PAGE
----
How Secure is Secure?
Two factor authentication (TFA) is an improvement on the old username + password method of authentication. It adds something-you-have or something-you-are to the password (which is something-you-know).
Something-you-have, something-you-are, or something-you-know. Pick any two, and you have two factor authentication.
In the something-you-have category are things like your mobile phone or a USB device like a Yubikey.
The TFA solutions that use something-you-are would include biometric devices like fingerprint scanners and retina scanners.
Unless you're in charge of launching nukes, you probably don't need a retina scanner, but adding TFA to your email account is an absolute necessity. If your email account is hijacked because someone knows your password, they could rapidly go around to all the websites on which you have accounts and request password resets. Password resets almost always work by sending you an email with a link to set a new password. If they have your email account – they have you.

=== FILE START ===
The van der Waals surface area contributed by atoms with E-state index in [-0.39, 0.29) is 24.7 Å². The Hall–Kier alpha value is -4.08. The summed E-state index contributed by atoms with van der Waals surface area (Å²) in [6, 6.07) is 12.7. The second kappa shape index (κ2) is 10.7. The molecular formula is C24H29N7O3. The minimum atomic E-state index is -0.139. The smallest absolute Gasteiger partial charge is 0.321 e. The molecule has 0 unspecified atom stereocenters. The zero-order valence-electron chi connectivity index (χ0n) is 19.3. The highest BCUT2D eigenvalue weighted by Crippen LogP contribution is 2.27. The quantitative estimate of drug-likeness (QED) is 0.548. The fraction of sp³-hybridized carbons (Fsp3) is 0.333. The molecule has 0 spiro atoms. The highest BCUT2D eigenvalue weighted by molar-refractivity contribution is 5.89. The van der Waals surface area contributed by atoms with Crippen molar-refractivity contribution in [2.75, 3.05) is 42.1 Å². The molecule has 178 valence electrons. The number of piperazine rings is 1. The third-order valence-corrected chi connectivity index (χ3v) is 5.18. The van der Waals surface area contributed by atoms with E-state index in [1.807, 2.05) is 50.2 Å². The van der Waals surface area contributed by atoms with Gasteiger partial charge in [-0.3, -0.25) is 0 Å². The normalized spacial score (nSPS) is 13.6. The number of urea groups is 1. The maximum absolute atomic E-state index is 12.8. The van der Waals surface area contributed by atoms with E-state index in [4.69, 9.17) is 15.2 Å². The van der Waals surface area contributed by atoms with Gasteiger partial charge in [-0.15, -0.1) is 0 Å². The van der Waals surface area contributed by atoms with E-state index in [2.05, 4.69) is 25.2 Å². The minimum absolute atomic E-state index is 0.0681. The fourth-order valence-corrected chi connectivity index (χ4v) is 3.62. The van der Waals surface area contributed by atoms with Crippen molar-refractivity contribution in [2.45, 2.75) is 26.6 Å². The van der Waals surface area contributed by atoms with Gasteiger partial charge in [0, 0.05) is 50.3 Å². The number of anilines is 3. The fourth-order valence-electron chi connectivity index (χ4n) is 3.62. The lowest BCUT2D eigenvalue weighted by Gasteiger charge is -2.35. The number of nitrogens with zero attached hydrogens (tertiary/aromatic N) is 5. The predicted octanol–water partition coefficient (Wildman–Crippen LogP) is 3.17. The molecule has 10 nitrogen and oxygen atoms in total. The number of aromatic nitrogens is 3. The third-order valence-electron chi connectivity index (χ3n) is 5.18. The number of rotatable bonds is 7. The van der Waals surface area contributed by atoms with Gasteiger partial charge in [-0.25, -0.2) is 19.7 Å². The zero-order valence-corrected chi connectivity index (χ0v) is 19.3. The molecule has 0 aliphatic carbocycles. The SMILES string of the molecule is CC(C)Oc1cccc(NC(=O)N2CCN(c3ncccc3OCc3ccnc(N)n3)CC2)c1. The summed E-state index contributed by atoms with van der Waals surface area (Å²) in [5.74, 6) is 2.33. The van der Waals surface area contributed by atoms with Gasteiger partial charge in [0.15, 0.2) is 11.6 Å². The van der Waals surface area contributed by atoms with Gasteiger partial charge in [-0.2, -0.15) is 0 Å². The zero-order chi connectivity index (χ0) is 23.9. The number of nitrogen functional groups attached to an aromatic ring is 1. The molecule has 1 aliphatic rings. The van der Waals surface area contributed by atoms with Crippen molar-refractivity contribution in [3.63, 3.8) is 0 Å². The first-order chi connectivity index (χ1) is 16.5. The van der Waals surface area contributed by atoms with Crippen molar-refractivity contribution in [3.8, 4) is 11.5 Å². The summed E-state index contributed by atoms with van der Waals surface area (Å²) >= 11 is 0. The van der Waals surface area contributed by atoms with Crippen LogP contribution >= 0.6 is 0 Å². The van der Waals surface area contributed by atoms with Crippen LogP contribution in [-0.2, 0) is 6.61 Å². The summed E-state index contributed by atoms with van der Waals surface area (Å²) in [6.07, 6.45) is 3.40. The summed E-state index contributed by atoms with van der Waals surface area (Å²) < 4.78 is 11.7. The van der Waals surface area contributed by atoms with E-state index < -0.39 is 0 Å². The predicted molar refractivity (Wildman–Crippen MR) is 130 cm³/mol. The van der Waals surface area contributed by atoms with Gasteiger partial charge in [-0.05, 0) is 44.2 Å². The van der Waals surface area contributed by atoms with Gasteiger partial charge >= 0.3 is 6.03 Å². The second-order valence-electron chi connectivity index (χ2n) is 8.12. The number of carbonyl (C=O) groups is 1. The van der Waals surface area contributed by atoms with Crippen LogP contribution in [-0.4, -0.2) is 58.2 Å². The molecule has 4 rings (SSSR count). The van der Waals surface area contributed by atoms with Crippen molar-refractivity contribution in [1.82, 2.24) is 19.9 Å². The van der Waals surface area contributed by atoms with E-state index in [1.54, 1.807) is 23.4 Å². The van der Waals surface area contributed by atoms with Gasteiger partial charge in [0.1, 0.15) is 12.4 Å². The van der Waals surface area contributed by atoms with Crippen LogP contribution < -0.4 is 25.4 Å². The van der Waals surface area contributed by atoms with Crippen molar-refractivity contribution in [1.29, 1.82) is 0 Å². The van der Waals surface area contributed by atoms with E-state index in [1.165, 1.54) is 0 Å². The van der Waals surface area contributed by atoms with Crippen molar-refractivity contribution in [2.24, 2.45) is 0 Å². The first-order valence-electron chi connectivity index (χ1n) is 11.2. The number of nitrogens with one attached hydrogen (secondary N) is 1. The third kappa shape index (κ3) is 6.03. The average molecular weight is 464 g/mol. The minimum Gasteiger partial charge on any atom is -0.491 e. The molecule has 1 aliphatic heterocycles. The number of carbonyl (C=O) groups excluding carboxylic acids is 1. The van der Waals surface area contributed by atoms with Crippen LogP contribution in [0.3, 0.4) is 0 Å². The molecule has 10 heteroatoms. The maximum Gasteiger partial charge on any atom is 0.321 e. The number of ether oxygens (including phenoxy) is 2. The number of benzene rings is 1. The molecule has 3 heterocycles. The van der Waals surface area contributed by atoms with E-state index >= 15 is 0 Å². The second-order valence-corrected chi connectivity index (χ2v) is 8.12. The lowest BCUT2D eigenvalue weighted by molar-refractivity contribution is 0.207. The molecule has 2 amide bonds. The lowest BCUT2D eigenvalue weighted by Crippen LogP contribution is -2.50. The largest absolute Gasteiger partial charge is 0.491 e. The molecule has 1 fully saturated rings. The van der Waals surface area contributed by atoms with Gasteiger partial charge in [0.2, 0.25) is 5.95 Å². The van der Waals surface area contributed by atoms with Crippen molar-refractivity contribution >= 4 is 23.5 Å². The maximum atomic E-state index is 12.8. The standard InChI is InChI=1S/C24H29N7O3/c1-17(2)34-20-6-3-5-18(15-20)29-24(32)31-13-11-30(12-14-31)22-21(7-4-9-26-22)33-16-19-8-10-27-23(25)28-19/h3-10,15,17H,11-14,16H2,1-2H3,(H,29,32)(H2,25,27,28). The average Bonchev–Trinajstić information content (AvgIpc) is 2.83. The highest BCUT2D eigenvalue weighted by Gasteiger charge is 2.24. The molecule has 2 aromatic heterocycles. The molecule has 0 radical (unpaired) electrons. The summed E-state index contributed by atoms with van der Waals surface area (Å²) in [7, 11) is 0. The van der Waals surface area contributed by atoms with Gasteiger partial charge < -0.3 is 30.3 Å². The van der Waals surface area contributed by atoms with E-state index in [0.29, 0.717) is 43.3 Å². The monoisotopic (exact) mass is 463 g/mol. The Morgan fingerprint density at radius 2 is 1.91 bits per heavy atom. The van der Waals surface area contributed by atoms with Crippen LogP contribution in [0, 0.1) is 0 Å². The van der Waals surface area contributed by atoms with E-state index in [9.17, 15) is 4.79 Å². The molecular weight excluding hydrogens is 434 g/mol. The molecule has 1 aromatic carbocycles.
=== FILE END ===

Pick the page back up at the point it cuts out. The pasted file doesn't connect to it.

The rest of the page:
Here's how Gmail does TFA. You enable TFA by entering your mobile phone number in Gmail settings. While you're in there, turn off POP and iMap access. More on that later.
The next time you log in, enter your username and password as usual, and Gmail will send a random 6-digit number to your phone. Once you enter that, you're logged in. It's very simple.
With this in place, if someone learns your password, it does them no good. They also need your phone. Don't lose it.
There are a few things you need to know about Gmail's TFA:
- It only works if you use the webmail client. If you use a mail application that uses iMap or POP to get mail from Google, those protocols have no facility for TFA.
- You must also turn off POP and iMap access to your Gmail account because otherwise the bad guys will just use one of those to go around your TFA efforts.
- When you set up your account, have Gmail create some emergency codes, print them out and save them in a secure place. They will let you get in if your phone is dead/lost/stolen.
Dialogs offers TFA using either SMS or Yubikey, so if you left your Yubikey at home you can just enter 'SMS' instead and it will send you a text just like Gmail does. Call us (800-707-0106 x:123) or contact us today to learn more about TFA and other security best practices.